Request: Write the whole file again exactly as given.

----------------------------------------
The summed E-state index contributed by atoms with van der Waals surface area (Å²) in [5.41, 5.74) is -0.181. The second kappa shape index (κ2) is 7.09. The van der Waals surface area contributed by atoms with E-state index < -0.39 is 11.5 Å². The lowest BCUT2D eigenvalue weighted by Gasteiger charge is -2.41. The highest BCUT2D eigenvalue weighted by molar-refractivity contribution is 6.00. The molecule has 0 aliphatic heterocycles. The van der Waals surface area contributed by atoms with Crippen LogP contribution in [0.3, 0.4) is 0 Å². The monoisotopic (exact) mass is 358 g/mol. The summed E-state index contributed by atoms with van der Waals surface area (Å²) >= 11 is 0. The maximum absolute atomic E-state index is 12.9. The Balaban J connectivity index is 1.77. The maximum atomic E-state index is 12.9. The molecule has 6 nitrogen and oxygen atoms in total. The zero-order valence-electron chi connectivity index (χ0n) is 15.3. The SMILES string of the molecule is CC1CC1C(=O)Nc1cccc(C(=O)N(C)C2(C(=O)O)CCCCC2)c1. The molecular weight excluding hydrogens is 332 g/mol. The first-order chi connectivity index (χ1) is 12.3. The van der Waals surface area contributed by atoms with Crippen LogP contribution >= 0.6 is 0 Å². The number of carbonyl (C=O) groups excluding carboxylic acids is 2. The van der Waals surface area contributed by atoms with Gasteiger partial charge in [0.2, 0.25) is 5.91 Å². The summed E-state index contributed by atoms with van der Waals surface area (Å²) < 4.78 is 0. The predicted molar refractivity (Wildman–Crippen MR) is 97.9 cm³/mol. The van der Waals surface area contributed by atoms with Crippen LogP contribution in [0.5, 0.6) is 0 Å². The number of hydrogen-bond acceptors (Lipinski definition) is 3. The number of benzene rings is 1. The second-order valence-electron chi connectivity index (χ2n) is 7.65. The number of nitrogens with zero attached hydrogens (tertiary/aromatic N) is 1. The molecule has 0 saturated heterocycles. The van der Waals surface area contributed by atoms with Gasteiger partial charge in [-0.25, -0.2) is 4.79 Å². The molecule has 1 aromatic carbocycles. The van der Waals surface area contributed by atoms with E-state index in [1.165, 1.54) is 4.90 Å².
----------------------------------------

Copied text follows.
The summed E-state index contributed by atoms with van der Waals surface area (Å²) in [5.41, 5.74) is -0.181. The second kappa shape index (κ2) is 7.09. The van der Waals surface area contributed by atoms with E-state index < -0.39 is 11.5 Å². The lowest BCUT2D eigenvalue weighted by Gasteiger charge is -2.41. The highest BCUT2D eigenvalue weighted by molar-refractivity contribution is 6.00. The molecule has 0 aliphatic heterocycles. The van der Waals surface area contributed by atoms with Crippen LogP contribution in [0.3, 0.4) is 0 Å². The monoisotopic (exact) mass is 358 g/mol. The summed E-state index contributed by atoms with van der Waals surface area (Å²) >= 11 is 0. The maximum absolute atomic E-state index is 12.9. The Balaban J connectivity index is 1.77. The maximum atomic E-state index is 12.9. The molecule has 6 nitrogen and oxygen atoms in total. The zero-order valence-electron chi connectivity index (χ0n) is 15.3. The SMILES string of the molecule is CC1CC1C(=O)Nc1cccc(C(=O)N(C)C2(C(=O)O)CCCCC2)c1. The molecular weight excluding hydrogens is 332 g/mol. The first-order chi connectivity index (χ1) is 12.3. The van der Waals surface area contributed by atoms with Crippen LogP contribution >= 0.6 is 0 Å². The number of carbonyl (C=O) groups excluding carboxylic acids is 2. The van der Waals surface area contributed by atoms with Gasteiger partial charge in [0.2, 0.25) is 5.91 Å². The summed E-state index contributed by atoms with van der Waals surface area (Å²) < 4.78 is 0. The predicted molar refractivity (Wildman–Crippen MR) is 97.9 cm³/mol. The van der Waals surface area contributed by atoms with Crippen LogP contribution in [0.5, 0.6) is 0 Å². The number of hydrogen-bond acceptors (Lipinski definition) is 3. The number of benzene rings is 1. The second-order valence-electron chi connectivity index (χ2n) is 7.65. The number of nitrogens with zero attached hydrogens (tertiary/aromatic N) is 1. The molecule has 0 saturated heterocycles. The van der Waals surface area contributed by atoms with Gasteiger partial charge in [-0.25, -0.2) is 4.79 Å². The molecule has 1 aromatic carbocycles. The van der Waals surface area contributed by atoms with E-state index in [1.165, 1.54) is 4.90 Å².